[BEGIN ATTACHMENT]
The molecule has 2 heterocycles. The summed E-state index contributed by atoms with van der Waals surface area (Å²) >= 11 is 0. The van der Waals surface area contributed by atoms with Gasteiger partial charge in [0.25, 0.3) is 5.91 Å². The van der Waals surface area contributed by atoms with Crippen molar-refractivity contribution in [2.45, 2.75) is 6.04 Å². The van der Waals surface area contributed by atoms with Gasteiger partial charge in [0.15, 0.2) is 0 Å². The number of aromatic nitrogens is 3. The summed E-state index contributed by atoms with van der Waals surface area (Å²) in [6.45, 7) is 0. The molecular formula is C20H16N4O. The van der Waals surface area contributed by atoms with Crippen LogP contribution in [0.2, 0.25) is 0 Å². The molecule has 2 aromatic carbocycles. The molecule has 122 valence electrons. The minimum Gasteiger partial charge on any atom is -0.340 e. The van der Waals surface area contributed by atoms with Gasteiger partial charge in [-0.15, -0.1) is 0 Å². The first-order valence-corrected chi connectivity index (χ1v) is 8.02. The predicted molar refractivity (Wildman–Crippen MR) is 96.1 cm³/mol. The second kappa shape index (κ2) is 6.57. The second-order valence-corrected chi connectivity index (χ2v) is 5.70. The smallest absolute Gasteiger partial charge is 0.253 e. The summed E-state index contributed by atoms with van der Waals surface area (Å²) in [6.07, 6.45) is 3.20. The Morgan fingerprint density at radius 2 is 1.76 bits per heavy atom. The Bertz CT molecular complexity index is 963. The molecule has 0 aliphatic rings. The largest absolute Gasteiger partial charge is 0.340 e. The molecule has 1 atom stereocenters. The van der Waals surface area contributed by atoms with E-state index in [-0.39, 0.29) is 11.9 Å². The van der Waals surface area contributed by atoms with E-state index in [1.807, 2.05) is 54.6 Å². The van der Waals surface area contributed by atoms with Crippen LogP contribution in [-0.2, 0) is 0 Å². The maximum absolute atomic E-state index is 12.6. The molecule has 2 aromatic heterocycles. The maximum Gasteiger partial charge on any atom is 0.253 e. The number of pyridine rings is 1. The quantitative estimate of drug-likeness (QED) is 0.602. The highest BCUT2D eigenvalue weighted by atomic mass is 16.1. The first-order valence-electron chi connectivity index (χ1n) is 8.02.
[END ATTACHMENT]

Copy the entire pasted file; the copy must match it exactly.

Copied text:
The molecule has 2 heterocycles. The summed E-state index contributed by atoms with van der Waals surface area (Å²) >= 11 is 0. The van der Waals surface area contributed by atoms with Gasteiger partial charge in [0.25, 0.3) is 5.91 Å². The van der Waals surface area contributed by atoms with Crippen molar-refractivity contribution in [2.45, 2.75) is 6.04 Å². The van der Waals surface area contributed by atoms with Gasteiger partial charge in [0.15, 0.2) is 0 Å². The number of aromatic nitrogens is 3. The summed E-state index contributed by atoms with van der Waals surface area (Å²) in [6.45, 7) is 0. The molecular formula is C20H16N4O. The van der Waals surface area contributed by atoms with Crippen LogP contribution in [0.2, 0.25) is 0 Å². The molecule has 2 aromatic carbocycles. The molecule has 122 valence electrons. The minimum Gasteiger partial charge on any atom is -0.340 e. The van der Waals surface area contributed by atoms with Gasteiger partial charge in [-0.15, -0.1) is 0 Å². The first-order valence-corrected chi connectivity index (χ1v) is 8.02. The predicted molar refractivity (Wildman–Crippen MR) is 96.1 cm³/mol. The second kappa shape index (κ2) is 6.57. The second-order valence-corrected chi connectivity index (χ2v) is 5.70. The smallest absolute Gasteiger partial charge is 0.253 e. The summed E-state index contributed by atoms with van der Waals surface area (Å²) in [6.07, 6.45) is 3.20. The Morgan fingerprint density at radius 2 is 1.76 bits per heavy atom. The Bertz CT molecular complexity index is 963. The molecule has 0 aliphatic rings. The largest absolute Gasteiger partial charge is 0.340 e. The molecule has 1 atom stereocenters. The van der Waals surface area contributed by atoms with E-state index in [-0.39, 0.29) is 11.9 Å². The van der Waals surface area contributed by atoms with E-state index in [1.807, 2.05) is 54.6 Å². The van der Waals surface area contributed by atoms with Crippen LogP contribution in [-0.2, 0) is 0 Å². The maximum absolute atomic E-state index is 12.6. The molecule has 2 aromatic heterocycles. The maximum Gasteiger partial charge on any atom is 0.253 e. The number of pyridine rings is 1. The quantitative estimate of drug-likeness (QED) is 0.602. The highest BCUT2D eigenvalue weighted by atomic mass is 16.1. The first-order valence-electron chi connectivity index (χ1n) is 8.02.